Kathmandu: Under China's Belt and Road Initiative, Beijing built the Pokhara international airport in Nepal in January but since it came into operation, there are no signs of the airport receiving any international flights, The Annapurna Express reported.

According to the airport authorities, although the talks are ongoing with China, India and other countries, the chances of international airlines making flights to and from Pokhara airport in the near future appear slim. Without international flights, the airport cannot make sufficient income to sustain itself.

According to officials in the Civil Aviation Authority of Nepal (CAAN), the airport should conduct at least 100 daily domestic flights and 50 weekly international flights in order to sustain its operations.

Earlier, when the Pokhara International Airport was inaugurated, it invited a short-lived criticism after China placed it under the BRI, even though the agreement for the airport project was finalised before Nepal became part of the Belt and Road Initiative.

Talking about the loan, Vijay Kant Karna, executive chairperson at the Centre for Social Inclusion and Federalism (CESIF), said, "This is a 100 per cent loan, not aid taken from the Chinese bank, so it is inappropriate to publicize it as aid from China."

"The only concession is that we do not have to pay the interest of 25 per cent loans, so if we say it is a loan it gives another message to the public," he added.

Earlier, in 2014, Luo Yan, chairman of the China CAMC Engineering Co. Ltd., and Ratish Chandra Lal Suman, director general of CAAN, had signed a contract worth USD 215.96m for the construction of the airport.

On 21 March 2016, China Exim Bank and the Nepalese government signed a government concessional loan (GCL) agreement worth RMB 1.37bn for the Pokhara International Regional Airport Construction Project.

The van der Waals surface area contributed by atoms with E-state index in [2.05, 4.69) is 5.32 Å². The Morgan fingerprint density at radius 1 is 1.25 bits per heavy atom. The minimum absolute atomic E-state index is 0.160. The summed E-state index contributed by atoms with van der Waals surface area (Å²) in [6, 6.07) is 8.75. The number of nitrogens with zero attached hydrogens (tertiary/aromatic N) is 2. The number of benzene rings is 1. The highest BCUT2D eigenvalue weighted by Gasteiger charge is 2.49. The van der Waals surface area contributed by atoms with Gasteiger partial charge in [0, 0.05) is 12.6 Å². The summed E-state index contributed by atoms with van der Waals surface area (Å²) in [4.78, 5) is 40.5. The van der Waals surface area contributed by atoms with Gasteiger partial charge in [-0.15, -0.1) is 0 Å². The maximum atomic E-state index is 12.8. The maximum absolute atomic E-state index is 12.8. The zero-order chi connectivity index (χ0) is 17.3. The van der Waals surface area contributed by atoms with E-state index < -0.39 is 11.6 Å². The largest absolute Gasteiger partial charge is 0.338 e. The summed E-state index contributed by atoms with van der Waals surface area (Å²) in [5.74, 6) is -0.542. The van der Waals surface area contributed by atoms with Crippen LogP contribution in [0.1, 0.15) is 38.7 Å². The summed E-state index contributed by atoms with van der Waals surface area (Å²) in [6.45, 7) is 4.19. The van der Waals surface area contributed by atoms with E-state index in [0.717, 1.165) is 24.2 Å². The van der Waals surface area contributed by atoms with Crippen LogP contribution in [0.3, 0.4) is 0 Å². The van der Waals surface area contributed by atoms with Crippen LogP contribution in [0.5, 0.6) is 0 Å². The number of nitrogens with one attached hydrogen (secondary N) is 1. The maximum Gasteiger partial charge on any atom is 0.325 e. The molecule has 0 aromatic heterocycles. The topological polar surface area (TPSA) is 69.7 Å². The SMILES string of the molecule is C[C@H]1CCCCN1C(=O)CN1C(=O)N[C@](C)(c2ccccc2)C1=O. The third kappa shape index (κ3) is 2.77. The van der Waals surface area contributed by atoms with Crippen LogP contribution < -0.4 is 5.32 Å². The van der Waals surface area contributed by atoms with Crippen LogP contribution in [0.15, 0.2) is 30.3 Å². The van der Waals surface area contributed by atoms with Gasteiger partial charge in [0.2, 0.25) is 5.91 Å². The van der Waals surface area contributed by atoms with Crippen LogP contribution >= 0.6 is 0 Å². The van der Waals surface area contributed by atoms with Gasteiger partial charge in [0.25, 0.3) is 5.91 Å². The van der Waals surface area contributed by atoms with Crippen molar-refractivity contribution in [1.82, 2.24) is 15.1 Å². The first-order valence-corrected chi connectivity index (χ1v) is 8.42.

According to The Annapurna Express citing AidData, a research lab based in Washington DC, 25 per cent of the loan value (RMB 355.9m) was provided without interest and with a maturity period of 20 years and a grace period of 7 years.

The remaining 75 per cent of the loan value (RMB 1.02bn) was provided at a 2 per cent interest rate, a 20-year maturity period and a 7-year grace period.

The AidData report further says that Nepal used the proceeds from this loan agreement to on-lend to CAAN at a five per cent interest rate (with a 20-year maturity period and a 7-year grace period) through a Subsidiary Loan Agreement (SLA) that was finalized on 5 June 2016.

The airport construction project was delayed after China Exim Bank set a condition that a joint escrow account should be set up into which CAAN-the project executing agency-would have to deposit the income generated from all its airports, according to the report.

CAAN refused to do so which delayed the release of the project's funds and construction of the airport stalled. However, CAAN and China Exim Bank eventually agreed in 2017 to only deposit revenues generated by Pokharan Int Regional Airport into escrow accounts, reported The Annapurna Express.

The airport has to pay USD 3.2m alone in annual interest. Officials say the airport must have an income of at least Rs 1.5 bn annually. If used to its full potential, the airport could raise income to sustain its operating expenses but that would not be enough to pay the instalment of loans

including interest.

Some economists are of the opinion that there was no proper homework about the operational side of the airport. According to them, it was necessary to make an action plan on how to operate the airport constructed with a loan.

"The loan was taken without taking these issues into consideration," says economist Keshav Acharya, as per the report in The Annapurna Express.